WHAT IS A “FROZEN” SHOULDER
A “Stiff” shoulder can mean different things to different people. We explore the meaning of stiff shoulder as it refers to sub-optimal range of motion for performance that is physically and, at times, mentally debilitating. The lack of motion from a stiff shoulder can have significant impact on daily living, vocation, and recreation.
WHAT FACTORS ARE RESPONSIBLE FOR A “FROZEN” SHOULDER
There are 4 major reasons a stiff shoulder develops:
- Rotator Cuff tear – ( this is a dynamic muscular issue that is not related to our current topic but definitely limits overhead motion).
- Adhesive capsulitis (AKA “frozen shoulder”) – insidious onset with the adherence of the capsule causing contracture of the shoulder that results in significant range of motion loss in multiple planes. It has long term restrictions that can last up to 18 months. It normally has three phases of progression: freezing, frozen, and thawing.
- Post-operative – more specific stiffness than adhesive capsulitis. This can be a natural process of the surgery and other times it can be a complication. E.g. patient wearing a brace/sling for several days/weeks after
rotator cuff surgery.
- Post-injury – any injured tissue or inflammatory process that does not allow for full range of motion.
A stiff shoulder pathology can worsen if ignored in a minimal state of ROM loss. Continuing to use a shoulder with sub-optimal motion during activity can lead to further devastating results and injury. Cited in numerous case studies, treatment to the minimally “frozen” shoulder could have prevented long-head biceps and rotator cuff damage in the shoulder.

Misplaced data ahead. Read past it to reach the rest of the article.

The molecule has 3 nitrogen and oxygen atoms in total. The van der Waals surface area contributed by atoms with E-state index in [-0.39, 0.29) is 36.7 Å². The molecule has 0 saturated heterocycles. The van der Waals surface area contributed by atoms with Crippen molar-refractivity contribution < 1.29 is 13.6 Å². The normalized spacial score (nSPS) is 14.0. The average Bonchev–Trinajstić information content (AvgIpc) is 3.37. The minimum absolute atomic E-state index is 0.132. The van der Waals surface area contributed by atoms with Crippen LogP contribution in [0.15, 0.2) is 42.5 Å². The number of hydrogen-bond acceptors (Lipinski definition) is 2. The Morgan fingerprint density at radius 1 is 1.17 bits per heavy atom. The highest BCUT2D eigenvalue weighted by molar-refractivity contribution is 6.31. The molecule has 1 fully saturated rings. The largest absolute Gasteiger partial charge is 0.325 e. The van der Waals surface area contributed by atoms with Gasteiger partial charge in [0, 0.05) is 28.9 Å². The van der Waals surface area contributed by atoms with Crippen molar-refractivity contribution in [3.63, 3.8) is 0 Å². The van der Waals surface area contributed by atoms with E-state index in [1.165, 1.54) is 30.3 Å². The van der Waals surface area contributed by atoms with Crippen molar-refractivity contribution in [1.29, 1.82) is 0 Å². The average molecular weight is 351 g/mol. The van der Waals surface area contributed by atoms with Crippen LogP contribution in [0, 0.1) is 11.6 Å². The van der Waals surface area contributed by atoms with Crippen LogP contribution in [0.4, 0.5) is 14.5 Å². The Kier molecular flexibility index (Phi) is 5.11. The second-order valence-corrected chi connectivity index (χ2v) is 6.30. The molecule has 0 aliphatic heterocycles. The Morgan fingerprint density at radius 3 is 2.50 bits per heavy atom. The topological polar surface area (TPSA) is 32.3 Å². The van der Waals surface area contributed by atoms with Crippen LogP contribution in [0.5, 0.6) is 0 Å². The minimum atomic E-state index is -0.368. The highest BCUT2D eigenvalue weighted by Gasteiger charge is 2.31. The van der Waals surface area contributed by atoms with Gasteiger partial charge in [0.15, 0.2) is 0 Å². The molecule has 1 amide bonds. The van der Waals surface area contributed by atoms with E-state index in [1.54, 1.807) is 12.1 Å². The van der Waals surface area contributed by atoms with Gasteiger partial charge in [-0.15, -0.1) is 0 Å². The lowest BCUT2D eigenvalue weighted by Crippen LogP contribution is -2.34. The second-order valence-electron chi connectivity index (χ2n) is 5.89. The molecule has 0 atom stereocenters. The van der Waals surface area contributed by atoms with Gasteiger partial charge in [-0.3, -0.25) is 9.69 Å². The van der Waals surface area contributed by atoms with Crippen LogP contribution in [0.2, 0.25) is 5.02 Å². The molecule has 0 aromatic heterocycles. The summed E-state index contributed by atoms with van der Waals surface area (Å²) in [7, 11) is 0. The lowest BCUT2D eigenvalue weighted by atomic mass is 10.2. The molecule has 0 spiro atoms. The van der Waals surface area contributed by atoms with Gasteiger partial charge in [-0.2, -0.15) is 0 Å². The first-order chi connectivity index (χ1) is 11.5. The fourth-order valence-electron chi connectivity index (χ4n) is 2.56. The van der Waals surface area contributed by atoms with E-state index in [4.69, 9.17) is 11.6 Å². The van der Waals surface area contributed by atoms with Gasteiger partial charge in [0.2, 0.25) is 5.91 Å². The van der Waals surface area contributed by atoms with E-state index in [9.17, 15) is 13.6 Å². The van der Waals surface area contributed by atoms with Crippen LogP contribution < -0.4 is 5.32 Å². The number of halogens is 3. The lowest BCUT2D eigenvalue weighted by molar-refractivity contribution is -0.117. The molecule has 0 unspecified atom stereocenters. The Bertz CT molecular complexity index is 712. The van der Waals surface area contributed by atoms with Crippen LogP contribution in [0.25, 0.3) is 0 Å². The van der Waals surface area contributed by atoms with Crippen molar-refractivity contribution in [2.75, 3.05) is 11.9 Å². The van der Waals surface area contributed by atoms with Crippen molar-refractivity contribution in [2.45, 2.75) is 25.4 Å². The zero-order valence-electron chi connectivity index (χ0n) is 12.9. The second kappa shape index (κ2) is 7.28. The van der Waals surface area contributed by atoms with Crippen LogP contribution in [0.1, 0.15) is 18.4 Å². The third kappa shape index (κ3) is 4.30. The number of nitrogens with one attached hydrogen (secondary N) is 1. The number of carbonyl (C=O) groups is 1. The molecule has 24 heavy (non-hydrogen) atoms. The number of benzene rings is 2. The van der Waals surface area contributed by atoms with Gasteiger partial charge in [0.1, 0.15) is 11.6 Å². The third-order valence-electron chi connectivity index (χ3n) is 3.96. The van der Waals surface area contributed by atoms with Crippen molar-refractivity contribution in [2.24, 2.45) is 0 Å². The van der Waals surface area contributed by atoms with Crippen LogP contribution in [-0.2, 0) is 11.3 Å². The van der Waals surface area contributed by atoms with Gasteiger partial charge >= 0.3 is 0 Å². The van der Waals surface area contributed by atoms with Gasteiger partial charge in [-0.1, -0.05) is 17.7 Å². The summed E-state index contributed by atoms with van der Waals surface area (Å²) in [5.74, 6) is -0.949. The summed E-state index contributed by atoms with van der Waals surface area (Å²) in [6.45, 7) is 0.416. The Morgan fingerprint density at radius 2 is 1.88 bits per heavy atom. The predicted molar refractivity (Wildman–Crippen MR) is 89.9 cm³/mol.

HOW TO GAIN FULL MOTION WITH A “STIFF” SHOULDER:
There are 5 key principles for treating the “frozen” shoulder. These apply to all shoulders which lack range of motion, regardless of the particular diagnosis.
# 1 – Understand the capsule
Understanding the anatomy/biomechanics of the shoulder and the capsular ligaments that give it passive stability is vital. These ligaments function as all other ligaments of the body, to give restraint and stability to specific motions that can cause damage or strain.
The key ligaments of the shoulder are: superior, middle, inferior glenohumeral ligaments (most common capsular loss of overhead motion), and coracohumeral ligament.
Knowing which ligament has adaptively shortened is crucial to treatment of the shoulder. Various degrees of shoulder motion limitation are evidence of which key ligament has adaptively shortened (tightened). For example, one can identify the inferiorglenohumeral ligament (IGHL) as the culprit through observing limited motion with external rotation at 90 degrees of abduction.
A thorough evaluation of which part of the capsule is restricted is the first step in knowing which specific area of the shoulder needs joint mobilization.
# 2 – Know when to push shoulder limits
A frequent question from students is, “how do I know how hard to push the shoulder?” Laying on a table and having your arm cranked to the end range of motion is not how a shoulder should be appropriately stretched. Too much force can lead to a “rebound” effect which worsens range of motion and can cause further damage. The key to optimal capsule load is to know and understand the “end feel” of the joint in order to prevent spasm and injury. There are several ways that a capsule of the shoulder will feel during stretching. The end feel that is necessary for best outcomes is “capsular”. A capsular end feel will indicate that the appropriate ligaments of the shoulder are on stretch and that a more aggressive approach can now be explored.